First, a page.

CAIRO — An Egyptian court on Saturday upheld a decision to freeze the assets of several prominent human rights campaigners in the latest blow to a once-vibrant activist community that has been largely silenced by a government crackdown.

The five activists named in the court ruling include Gamal Eid and investigative reporter Hossam Bahgat, also the founder of a key rights group. The ruling also froze the assets of prominent rights campaigners Bahey eldin Hassan, Mustafa el-Hassan and Abdel-Hafiz Tayel along with the assets of the groups they lead.

The five face charges of illegally receiving foreign funds and using them to harm national security. If convicted, they could face up to 25 years in prison.

“We can live under threat, but we will not collude with a police state that despises human rights, the January revolution and democracy,” Eid, one of the five, wrote on his Facebook account after the verdict, referring to the 2011 uprising that toppled longtime autocrat Hosni Mubarak.

He later told The Associated Press that the ruling was politicized and sent a message to civil society campaigners to toe the line or else.

“Today, the law took the day off,” he said.

Authorities have waged a wide-ranging crackdown on dissent since the 2013 military overthrow of Mohammed Morsi, an elected Islamist president.

Authorities have jailed thousands of people, mainly Islamists but also leading secular and liberal activists behind the 2011 uprising. Rights groups say the current government led by President Abdel-Fattah el-Sissi, who as army chief led Morsi’s overthrow, is even more repressive than Mubarak’s 29-year rule.

The Egyptian media, which is largely dominated by el-Sissi supporters, has also lashed out at human rights activists, branding them as traitors or agents of foreign powers.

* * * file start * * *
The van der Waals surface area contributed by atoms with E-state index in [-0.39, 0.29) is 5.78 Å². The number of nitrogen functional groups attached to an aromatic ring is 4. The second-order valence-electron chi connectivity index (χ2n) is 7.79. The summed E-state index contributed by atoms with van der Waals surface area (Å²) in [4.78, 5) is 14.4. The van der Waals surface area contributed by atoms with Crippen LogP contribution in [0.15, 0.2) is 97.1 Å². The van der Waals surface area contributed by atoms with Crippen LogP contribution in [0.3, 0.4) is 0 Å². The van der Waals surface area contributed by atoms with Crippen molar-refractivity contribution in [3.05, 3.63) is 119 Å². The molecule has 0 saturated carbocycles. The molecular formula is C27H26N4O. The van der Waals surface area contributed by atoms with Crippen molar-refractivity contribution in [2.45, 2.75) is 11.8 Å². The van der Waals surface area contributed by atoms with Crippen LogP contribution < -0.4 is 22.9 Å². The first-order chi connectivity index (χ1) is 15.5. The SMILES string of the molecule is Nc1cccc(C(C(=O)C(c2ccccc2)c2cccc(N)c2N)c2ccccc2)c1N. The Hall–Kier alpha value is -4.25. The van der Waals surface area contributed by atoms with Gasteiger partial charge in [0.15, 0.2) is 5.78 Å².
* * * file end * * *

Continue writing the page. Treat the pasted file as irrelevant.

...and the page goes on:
The court’s ruling came on the eve of el-Sissi’s departure for New York to attend meetings of the U.N. General Assembly, an occasion that he has in the past used to confer with foreign and congressional leaders. Since his election in 2014, el-Sissi has been focused on reviving Egypt’s ailing economy, upgrading its rickety infrastructure and battling Islamic State militants in the Sinai Peninsula.

He has repeatedly defended his country’s human rights record, arguing that it should not be judged by Western standards and that the right to education, decent housing and health care is just as important as freedom of expression.

The five campaigners were swept up in a wider case against at least 12 rights groups that dates back to 2011, but which was revived last year. Authorities have slapped 12 travel bans on campaigners, initiated the asset freeze process against 13 and interrogated 17, according to a background briefing prepared by seven rights groups, including the Egyptian Initiative for Personal Rights, or EIPR, and Eid’s Arabic Network for Human Rights Information. Saturday’s ruling did not apply to the assets of the two groups.

“Egyptian authorities are single-mindedly pushing for the elimination of the country’s most prominent independent human rights defenders,” Sarah Leah Whitson of Human Rights Watch said. “Egypt’s international partners should not be fooled by repression cloaked in the guise of legalistic procedure.”

Amnesty International described Saturday’s ruling as a “reprehensible blow” to Egypt’s human rights movement.

“We are calling for this unjust ruling to be quashed with immediate effect, and for the Egyptian authorities to cease their harassment of these human rights defenders and members of their families,” the group’s Philip Luther said in a statement. “This is a blatant misuse of the criminal justice system to prevent people speaking out about the rapidly deteriorating human rights situation in the country.”